Show host Miley Cyrus was responsible for most of them. She even came backstage with a lit joint after the show and passed it around to photographers.
"It is entirely understandable for viewers to be confused, after hearing so much about marijuana during the VMA broadcast, to see a powerful advertisement about the dangers of tobacco," said Eric Asche, chief marketing officer of the Truth Initiative, which sponsored two anti-cigarette ads.
Asche said his group was "extremely disappointed" and expressed that feeling to Viacom.
An MTV spokesman said the network declined to comment.
The VMAs are MTV's biggest event of the year and the show was seen Sunday by nearly 10 million people across several of Viacom's networks. Cyrus sang a song, "Dooo It!" that included the lyrics, "loving what you sing, and loving smoking weed." She ate supposed pot brownies with Snoop Dogg in one skit, and lit up with a group of friends in another. She held up a selfie stick and encouraged the group of people behind her, "Everyone say marijuana!"
Pot is popular among MTV's target audience. College students are smoking marijuana at a higher rate than at any time in the last 35 years, surpassing cigarette smoking, according to a University of Michigan study released this week. A Pew Research Center poll from this spring found that 53 percent of American support legalizing pot, a percentage that rises to 68 percent among people born between 1981 and 1997.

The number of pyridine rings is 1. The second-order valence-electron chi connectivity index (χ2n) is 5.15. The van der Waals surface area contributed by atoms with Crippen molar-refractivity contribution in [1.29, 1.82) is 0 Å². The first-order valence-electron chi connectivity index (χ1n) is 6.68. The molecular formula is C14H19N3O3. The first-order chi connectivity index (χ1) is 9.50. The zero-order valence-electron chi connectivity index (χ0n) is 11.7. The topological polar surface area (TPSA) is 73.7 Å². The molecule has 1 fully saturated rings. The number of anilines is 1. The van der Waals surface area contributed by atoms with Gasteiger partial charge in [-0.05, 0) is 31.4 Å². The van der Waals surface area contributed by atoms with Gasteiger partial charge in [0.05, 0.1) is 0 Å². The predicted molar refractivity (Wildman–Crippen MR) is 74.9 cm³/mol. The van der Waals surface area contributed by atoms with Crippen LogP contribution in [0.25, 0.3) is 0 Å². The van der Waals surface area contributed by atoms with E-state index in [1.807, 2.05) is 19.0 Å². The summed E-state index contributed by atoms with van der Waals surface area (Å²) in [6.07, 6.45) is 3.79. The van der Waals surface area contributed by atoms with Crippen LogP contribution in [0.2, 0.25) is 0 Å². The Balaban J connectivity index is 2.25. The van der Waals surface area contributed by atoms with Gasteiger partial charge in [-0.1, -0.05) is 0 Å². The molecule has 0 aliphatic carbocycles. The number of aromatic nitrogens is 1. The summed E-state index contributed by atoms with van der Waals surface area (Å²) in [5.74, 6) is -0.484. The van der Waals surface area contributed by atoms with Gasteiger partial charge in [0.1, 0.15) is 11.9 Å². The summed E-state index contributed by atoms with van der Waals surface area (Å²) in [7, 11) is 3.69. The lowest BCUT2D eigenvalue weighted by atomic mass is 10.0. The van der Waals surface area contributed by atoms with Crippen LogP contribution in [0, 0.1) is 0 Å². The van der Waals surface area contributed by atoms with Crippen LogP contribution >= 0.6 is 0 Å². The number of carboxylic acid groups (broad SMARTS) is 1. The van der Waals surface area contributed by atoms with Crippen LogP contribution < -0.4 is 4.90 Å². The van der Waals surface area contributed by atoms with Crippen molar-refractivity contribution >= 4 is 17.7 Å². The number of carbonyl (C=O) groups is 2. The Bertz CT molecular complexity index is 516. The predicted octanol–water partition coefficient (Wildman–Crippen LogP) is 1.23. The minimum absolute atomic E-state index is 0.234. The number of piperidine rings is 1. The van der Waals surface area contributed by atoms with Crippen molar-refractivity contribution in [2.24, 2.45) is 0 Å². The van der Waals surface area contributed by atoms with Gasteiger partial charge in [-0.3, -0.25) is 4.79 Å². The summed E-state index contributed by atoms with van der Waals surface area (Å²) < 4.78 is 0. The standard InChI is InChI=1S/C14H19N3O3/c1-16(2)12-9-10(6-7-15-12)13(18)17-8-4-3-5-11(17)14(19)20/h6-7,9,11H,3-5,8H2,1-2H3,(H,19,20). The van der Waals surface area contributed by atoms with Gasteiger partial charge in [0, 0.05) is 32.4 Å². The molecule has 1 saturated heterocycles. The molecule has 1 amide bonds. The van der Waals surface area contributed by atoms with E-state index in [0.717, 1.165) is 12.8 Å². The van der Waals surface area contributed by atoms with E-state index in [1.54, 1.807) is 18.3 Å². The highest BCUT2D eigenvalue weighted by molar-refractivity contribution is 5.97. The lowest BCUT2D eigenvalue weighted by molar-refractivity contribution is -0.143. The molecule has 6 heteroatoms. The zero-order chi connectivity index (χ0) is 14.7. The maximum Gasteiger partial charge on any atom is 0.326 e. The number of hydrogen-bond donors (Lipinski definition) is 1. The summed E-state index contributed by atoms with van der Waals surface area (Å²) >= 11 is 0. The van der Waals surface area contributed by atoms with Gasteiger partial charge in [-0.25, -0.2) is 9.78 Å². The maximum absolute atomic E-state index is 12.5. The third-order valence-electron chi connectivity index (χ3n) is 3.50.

The message sent by celebrities about marijuana on the VMAs is every bit as persuasive as the show's commercials, said Tim Winter, president of the Parents Television Council.
"What they're basically doing is telling everyone, especially kids but all viewers, that marijuana use is nothing to eschew," Winter said.
Plenty of successful people smoke pot, and have the financial cushion to handle it if things go wrong, said Kevin Sabet, head of the anti-drug group Smart Approaches to Marijuana. Not everyone in MTV's audience has the same luxury.
"It's really a bad message to young people that marijuana is harmless," Sabet said, "especially at a time when the marijuana kids are using is 5 to 10 times as strong as the marijuana their parents used."
Asche's Truth Initiative has been operating since 2000 to target young people about the dangers in cigarette smoking. Noticing that tobacco products like hookah and flavored cigars are on the rise, it produced a special commercial targeting those areas.
Backstage as she offered a hit to photographers, the 22-year-old Cyrus noted that she'd been smoking for a while.
"Because you're all my friends, and my song is kinda, sorta about the love of marijuana and the love of humankind, I brought a little joint if anyone would like any," she said. "Anyone?"